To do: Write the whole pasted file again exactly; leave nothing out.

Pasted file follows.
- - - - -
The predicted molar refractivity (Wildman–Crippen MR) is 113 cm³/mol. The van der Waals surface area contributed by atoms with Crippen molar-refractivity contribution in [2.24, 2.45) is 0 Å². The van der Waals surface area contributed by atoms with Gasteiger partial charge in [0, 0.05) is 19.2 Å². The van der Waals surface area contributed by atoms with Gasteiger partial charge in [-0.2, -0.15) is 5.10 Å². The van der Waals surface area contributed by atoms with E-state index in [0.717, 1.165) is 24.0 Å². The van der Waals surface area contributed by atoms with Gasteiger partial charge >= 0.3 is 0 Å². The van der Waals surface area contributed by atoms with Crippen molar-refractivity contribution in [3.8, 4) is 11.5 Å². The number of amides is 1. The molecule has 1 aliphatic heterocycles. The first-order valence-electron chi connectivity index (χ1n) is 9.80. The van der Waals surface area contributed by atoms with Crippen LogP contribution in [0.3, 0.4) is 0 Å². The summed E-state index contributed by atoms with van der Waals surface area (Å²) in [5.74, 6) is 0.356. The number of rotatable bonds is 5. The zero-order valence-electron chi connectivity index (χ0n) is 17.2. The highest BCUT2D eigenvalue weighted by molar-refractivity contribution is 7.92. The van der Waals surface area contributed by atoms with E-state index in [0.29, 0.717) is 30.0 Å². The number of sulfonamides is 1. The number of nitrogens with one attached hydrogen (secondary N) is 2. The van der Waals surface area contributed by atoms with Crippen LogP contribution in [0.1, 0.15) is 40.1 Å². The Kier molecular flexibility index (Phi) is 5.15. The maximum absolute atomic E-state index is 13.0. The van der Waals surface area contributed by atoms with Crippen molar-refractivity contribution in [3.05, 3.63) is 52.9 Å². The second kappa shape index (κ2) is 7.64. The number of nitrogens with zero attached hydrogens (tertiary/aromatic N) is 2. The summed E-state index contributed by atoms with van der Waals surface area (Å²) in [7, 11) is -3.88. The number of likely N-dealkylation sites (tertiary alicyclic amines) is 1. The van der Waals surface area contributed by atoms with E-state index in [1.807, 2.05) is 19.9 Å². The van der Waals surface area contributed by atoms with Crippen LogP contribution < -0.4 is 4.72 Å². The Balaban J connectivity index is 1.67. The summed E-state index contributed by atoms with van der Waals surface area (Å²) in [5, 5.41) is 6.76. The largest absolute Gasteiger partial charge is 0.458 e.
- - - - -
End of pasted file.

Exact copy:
The predicted molar refractivity (Wildman–Crippen MR) is 113 cm³/mol. The van der Waals surface area contributed by atoms with Crippen molar-refractivity contribution in [2.24, 2.45) is 0 Å². The van der Waals surface area contributed by atoms with Gasteiger partial charge in [0, 0.05) is 19.2 Å². The van der Waals surface area contributed by atoms with Gasteiger partial charge in [-0.2, -0.15) is 5.10 Å². The van der Waals surface area contributed by atoms with E-state index in [0.717, 1.165) is 24.0 Å². The van der Waals surface area contributed by atoms with Gasteiger partial charge >= 0.3 is 0 Å². The van der Waals surface area contributed by atoms with Crippen molar-refractivity contribution in [3.8, 4) is 11.5 Å². The number of amides is 1. The molecule has 1 aliphatic heterocycles. The first-order valence-electron chi connectivity index (χ1n) is 9.80. The van der Waals surface area contributed by atoms with Crippen LogP contribution in [0.3, 0.4) is 0 Å². The summed E-state index contributed by atoms with van der Waals surface area (Å²) in [5.74, 6) is 0.356. The number of rotatable bonds is 5. The zero-order valence-electron chi connectivity index (χ0n) is 17.2. The highest BCUT2D eigenvalue weighted by molar-refractivity contribution is 7.92. The van der Waals surface area contributed by atoms with E-state index in [0.29, 0.717) is 30.0 Å². The number of sulfonamides is 1. The number of nitrogens with one attached hydrogen (secondary N) is 2. The van der Waals surface area contributed by atoms with Crippen LogP contribution in [0.1, 0.15) is 40.1 Å². The Kier molecular flexibility index (Phi) is 5.15. The maximum absolute atomic E-state index is 13.0. The van der Waals surface area contributed by atoms with Crippen molar-refractivity contribution in [3.05, 3.63) is 52.9 Å². The second kappa shape index (κ2) is 7.64. The number of nitrogens with zero attached hydrogens (tertiary/aromatic N) is 2. The summed E-state index contributed by atoms with van der Waals surface area (Å²) in [7, 11) is -3.88. The number of likely N-dealkylation sites (tertiary alicyclic amines) is 1. The van der Waals surface area contributed by atoms with E-state index in [1.807, 2.05) is 19.9 Å². The van der Waals surface area contributed by atoms with Crippen LogP contribution < -0.4 is 4.72 Å². The Balaban J connectivity index is 1.67. The summed E-state index contributed by atoms with van der Waals surface area (Å²) in [5, 5.41) is 6.76. The largest absolute Gasteiger partial charge is 0.458 e.